i would like to start by saying i think israel is going about their effort to forge a long lasting peace in the wrong way for the reasons you said, that using bombs to create peace is only a vary temporary soultion. just using bombs actualy amplifys the larger problem of anti-semitisium and anti-zionisum and increases support for groups like hezbollah. having said that, i would also like to say that i dont support actions by expecting them to happen. im only trying to predict the future here, not including what i would like to see happen... if a cease fire is called and it holds, that would be fantastic, im just saying i dont think it would hold by the looks of things now

    ultimatly israel wants peace but they believe to do this they must first crush hezbollah. because of this, a cease fire would not help them in their goals because they believe it would not be a lasting peace (for this thread i dont think "cease fire" and "peace" are interchangable)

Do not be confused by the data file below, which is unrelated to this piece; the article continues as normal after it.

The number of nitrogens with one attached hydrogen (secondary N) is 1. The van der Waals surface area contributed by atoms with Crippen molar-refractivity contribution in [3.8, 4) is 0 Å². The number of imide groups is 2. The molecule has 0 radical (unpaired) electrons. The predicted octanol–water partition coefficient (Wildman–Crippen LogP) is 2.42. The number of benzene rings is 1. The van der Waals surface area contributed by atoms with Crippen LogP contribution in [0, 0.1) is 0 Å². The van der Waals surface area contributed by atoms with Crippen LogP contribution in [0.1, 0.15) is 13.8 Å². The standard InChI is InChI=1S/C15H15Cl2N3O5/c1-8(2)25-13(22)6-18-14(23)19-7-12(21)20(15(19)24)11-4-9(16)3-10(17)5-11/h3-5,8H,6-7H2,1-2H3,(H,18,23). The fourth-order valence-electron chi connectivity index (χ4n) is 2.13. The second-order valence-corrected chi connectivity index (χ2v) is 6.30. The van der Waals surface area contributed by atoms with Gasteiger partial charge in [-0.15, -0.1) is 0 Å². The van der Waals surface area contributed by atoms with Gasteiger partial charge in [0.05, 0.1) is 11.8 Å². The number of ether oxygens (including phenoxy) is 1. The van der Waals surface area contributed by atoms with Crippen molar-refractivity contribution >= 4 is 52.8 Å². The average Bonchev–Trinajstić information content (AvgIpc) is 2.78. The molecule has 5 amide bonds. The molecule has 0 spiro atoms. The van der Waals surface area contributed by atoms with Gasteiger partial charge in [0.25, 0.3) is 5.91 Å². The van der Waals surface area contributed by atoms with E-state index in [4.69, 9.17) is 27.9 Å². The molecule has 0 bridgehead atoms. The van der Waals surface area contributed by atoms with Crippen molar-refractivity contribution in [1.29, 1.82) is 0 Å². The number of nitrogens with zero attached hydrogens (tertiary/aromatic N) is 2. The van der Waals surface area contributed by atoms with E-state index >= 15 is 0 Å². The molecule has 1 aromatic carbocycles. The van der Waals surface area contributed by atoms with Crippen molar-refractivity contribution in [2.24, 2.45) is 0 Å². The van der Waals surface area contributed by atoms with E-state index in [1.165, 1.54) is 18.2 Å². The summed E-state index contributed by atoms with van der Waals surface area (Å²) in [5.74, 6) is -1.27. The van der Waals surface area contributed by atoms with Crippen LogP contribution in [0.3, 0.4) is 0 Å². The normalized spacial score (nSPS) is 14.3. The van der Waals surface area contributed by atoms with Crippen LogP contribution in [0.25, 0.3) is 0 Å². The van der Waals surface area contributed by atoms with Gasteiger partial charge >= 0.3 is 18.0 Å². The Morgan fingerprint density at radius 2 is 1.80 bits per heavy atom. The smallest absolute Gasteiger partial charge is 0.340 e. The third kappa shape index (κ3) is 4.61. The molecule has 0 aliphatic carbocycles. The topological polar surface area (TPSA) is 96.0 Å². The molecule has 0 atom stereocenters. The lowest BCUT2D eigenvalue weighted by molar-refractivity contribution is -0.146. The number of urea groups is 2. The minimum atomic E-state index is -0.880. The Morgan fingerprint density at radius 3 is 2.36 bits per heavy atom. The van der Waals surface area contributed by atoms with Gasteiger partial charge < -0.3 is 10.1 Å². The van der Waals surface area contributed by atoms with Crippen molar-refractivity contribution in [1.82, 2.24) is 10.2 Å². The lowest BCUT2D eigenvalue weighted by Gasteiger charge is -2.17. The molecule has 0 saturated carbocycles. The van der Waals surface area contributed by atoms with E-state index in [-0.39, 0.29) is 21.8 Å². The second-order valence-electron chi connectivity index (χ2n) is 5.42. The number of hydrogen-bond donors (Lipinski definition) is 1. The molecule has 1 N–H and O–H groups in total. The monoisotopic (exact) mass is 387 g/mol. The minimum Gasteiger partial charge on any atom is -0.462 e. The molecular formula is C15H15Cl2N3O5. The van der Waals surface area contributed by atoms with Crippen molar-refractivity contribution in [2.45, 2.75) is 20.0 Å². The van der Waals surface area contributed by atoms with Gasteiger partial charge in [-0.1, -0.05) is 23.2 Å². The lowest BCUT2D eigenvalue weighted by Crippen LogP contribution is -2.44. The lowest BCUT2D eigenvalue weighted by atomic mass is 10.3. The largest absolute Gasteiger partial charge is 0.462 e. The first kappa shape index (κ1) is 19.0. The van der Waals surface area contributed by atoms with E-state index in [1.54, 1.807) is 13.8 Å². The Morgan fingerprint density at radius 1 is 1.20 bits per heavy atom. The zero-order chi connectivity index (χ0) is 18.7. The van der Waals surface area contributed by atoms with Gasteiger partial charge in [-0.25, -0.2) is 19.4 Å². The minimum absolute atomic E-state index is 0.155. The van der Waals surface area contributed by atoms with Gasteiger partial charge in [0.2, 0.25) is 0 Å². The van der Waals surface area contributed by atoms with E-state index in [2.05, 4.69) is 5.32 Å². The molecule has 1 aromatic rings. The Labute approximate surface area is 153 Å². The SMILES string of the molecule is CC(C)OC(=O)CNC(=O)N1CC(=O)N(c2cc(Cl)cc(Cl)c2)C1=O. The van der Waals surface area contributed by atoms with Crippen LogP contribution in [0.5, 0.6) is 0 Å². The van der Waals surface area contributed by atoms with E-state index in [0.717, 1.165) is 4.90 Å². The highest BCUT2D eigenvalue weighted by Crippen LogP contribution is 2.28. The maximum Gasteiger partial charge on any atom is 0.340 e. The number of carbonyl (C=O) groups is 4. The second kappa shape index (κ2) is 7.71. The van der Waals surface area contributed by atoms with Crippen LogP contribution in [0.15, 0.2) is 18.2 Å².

19. Aug 4, 2006 #18

    Hurkyl

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    Hey, I thought this was a thread on Israel, not the US... :tongue:



    It's easy to look to the future and criticize Israel because it's actions (alledgedly) won't bring about a long term peace. But as far as I can tell, these critics never seem to consider the short term cost.

    On the assumption that there will eventually be a long term peace, you still have to manage the period between now and then. 75 years of "bad" could easily be preferable to 50 years of "worse".

    The point of the invasion is (alledgedly) to mitigate the possibility for "much worse" in the short-term, and it's not reasonable to completely ignore that when criticizing Israel.

    (Of course, I realize that people debate over whether there are short-term merits to this conflict. My point is that it's not reasonable to completely ignore this aspect of the issue when delivering criticism)


    "even"?
     
  20. Aug 5, 2006 #19
    Yeah Sharon or the butcher of Lebanon as he's sometimes known, he was a pretty controversial figure believe it or not, there was an attempt to have him brought up on war crimes for his actions that lead to the butcher of hundreds of Palestinian refugees in the Lebanon, so even is apropriate.